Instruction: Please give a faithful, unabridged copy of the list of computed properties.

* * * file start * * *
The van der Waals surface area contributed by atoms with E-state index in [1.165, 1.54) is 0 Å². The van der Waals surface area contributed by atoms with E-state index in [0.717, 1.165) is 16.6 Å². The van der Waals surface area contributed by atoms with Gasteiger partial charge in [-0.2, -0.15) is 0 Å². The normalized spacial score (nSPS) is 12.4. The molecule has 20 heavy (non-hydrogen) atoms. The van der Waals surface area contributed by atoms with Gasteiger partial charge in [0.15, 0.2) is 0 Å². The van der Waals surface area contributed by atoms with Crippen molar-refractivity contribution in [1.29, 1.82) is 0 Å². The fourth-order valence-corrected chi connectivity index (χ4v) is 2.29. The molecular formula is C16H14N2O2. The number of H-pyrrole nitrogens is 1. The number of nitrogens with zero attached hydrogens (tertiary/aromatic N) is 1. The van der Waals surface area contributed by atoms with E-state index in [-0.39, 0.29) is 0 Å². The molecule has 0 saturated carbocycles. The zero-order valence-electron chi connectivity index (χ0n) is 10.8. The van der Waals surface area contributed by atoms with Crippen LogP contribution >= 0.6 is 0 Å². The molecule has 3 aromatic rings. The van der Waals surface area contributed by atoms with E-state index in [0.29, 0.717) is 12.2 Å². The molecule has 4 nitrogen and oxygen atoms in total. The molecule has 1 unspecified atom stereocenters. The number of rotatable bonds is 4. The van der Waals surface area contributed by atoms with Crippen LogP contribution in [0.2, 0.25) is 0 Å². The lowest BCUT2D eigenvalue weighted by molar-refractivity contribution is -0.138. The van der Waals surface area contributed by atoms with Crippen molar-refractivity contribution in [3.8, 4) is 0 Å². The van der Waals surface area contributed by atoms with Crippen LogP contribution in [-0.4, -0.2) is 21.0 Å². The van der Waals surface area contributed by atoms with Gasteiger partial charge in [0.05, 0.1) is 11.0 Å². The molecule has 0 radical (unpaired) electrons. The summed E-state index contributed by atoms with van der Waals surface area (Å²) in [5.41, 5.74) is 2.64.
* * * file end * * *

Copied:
The van der Waals surface area contributed by atoms with E-state index in [1.165, 1.54) is 0 Å². The van der Waals surface area contributed by atoms with E-state index in [0.717, 1.165) is 16.6 Å². The van der Waals surface area contributed by atoms with Gasteiger partial charge in [-0.2, -0.15) is 0 Å². The normalized spacial score (nSPS) is 12.4. The molecule has 20 heavy (non-hydrogen) atoms. The van der Waals surface area contributed by atoms with Gasteiger partial charge in [0.15, 0.2) is 0 Å². The van der Waals surface area contributed by atoms with Crippen molar-refractivity contribution in [1.29, 1.82) is 0 Å². The fourth-order valence-corrected chi connectivity index (χ4v) is 2.29. The molecular formula is C16H14N2O2. The number of H-pyrrole nitrogens is 1. The number of nitrogens with zero attached hydrogens (tertiary/aromatic N) is 1. The van der Waals surface area contributed by atoms with E-state index in [-0.39, 0.29) is 0 Å². The molecule has 0 saturated carbocycles. The zero-order valence-electron chi connectivity index (χ0n) is 10.8. The van der Waals surface area contributed by atoms with Crippen LogP contribution >= 0.6 is 0 Å². The molecule has 3 aromatic rings. The van der Waals surface area contributed by atoms with E-state index in [0.29, 0.717) is 12.2 Å². The molecule has 4 nitrogen and oxygen atoms in total. The molecule has 1 unspecified atom stereocenters. The number of rotatable bonds is 4. The van der Waals surface area contributed by atoms with Crippen LogP contribution in [0.2, 0.25) is 0 Å². The lowest BCUT2D eigenvalue weighted by molar-refractivity contribution is -0.138. The van der Waals surface area contributed by atoms with Crippen molar-refractivity contribution in [3.8, 4) is 0 Å². The van der Waals surface area contributed by atoms with Crippen LogP contribution in [-0.4, -0.2) is 21.0 Å². The van der Waals surface area contributed by atoms with Gasteiger partial charge in [0.05, 0.1) is 11.0 Å². The molecule has 0 radical (unpaired) electrons. The summed E-state index contributed by atoms with van der Waals surface area (Å²) in [5.41, 5.74) is 2.64.